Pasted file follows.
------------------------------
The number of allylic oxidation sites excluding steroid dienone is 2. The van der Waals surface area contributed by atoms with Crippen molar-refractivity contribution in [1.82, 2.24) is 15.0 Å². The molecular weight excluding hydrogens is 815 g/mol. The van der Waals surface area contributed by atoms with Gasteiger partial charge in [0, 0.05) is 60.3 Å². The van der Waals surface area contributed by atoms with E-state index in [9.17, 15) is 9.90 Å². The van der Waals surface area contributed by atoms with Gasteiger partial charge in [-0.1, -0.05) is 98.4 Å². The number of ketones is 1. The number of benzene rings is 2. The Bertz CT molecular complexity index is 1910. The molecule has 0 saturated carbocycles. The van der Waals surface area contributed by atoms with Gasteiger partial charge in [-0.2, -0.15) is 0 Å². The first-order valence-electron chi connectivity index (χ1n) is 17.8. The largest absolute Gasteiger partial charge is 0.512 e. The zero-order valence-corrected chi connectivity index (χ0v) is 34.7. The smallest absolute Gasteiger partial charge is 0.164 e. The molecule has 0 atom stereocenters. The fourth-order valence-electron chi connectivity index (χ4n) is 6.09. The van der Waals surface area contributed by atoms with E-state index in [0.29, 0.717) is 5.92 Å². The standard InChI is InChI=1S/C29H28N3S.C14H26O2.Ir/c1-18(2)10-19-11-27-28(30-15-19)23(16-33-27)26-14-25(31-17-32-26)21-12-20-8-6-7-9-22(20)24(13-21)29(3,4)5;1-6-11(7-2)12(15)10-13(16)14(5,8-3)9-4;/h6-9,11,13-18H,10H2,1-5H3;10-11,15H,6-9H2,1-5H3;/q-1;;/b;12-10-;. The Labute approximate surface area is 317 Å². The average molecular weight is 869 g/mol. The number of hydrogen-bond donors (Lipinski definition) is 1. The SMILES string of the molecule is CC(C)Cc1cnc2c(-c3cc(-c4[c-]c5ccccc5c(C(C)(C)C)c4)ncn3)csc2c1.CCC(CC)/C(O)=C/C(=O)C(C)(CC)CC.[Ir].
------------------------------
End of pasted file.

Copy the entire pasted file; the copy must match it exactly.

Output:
The number of allylic oxidation sites excluding steroid dienone is 2. The van der Waals surface area contributed by atoms with Crippen molar-refractivity contribution in [1.82, 2.24) is 15.0 Å². The molecular weight excluding hydrogens is 815 g/mol. The van der Waals surface area contributed by atoms with Gasteiger partial charge in [0, 0.05) is 60.3 Å². The van der Waals surface area contributed by atoms with E-state index in [9.17, 15) is 9.90 Å². The van der Waals surface area contributed by atoms with Gasteiger partial charge in [-0.1, -0.05) is 98.4 Å². The number of ketones is 1. The number of benzene rings is 2. The Bertz CT molecular complexity index is 1910. The molecule has 0 saturated carbocycles. The van der Waals surface area contributed by atoms with Gasteiger partial charge in [-0.2, -0.15) is 0 Å². The first-order valence-electron chi connectivity index (χ1n) is 17.8. The largest absolute Gasteiger partial charge is 0.512 e. The zero-order valence-corrected chi connectivity index (χ0v) is 34.7. The smallest absolute Gasteiger partial charge is 0.164 e. The molecule has 0 atom stereocenters. The fourth-order valence-electron chi connectivity index (χ4n) is 6.09. The van der Waals surface area contributed by atoms with E-state index in [0.29, 0.717) is 5.92 Å². The standard InChI is InChI=1S/C29H28N3S.C14H26O2.Ir/c1-18(2)10-19-11-27-28(30-15-19)23(16-33-27)26-14-25(31-17-32-26)21-12-20-8-6-7-9-22(20)24(13-21)29(3,4)5;1-6-11(7-2)12(15)10-13(16)14(5,8-3)9-4;/h6-9,11,13-18H,10H2,1-5H3;10-11,15H,6-9H2,1-5H3;/q-1;;/b;12-10-;. The Labute approximate surface area is 317 Å². The average molecular weight is 869 g/mol. The number of hydrogen-bond donors (Lipinski definition) is 1. The SMILES string of the molecule is CC(C)Cc1cnc2c(-c3cc(-c4[c-]c5ccccc5c(C(C)(C)C)c4)ncn3)csc2c1.CCC(CC)/C(O)=C/C(=O)C(C)(CC)CC.[Ir].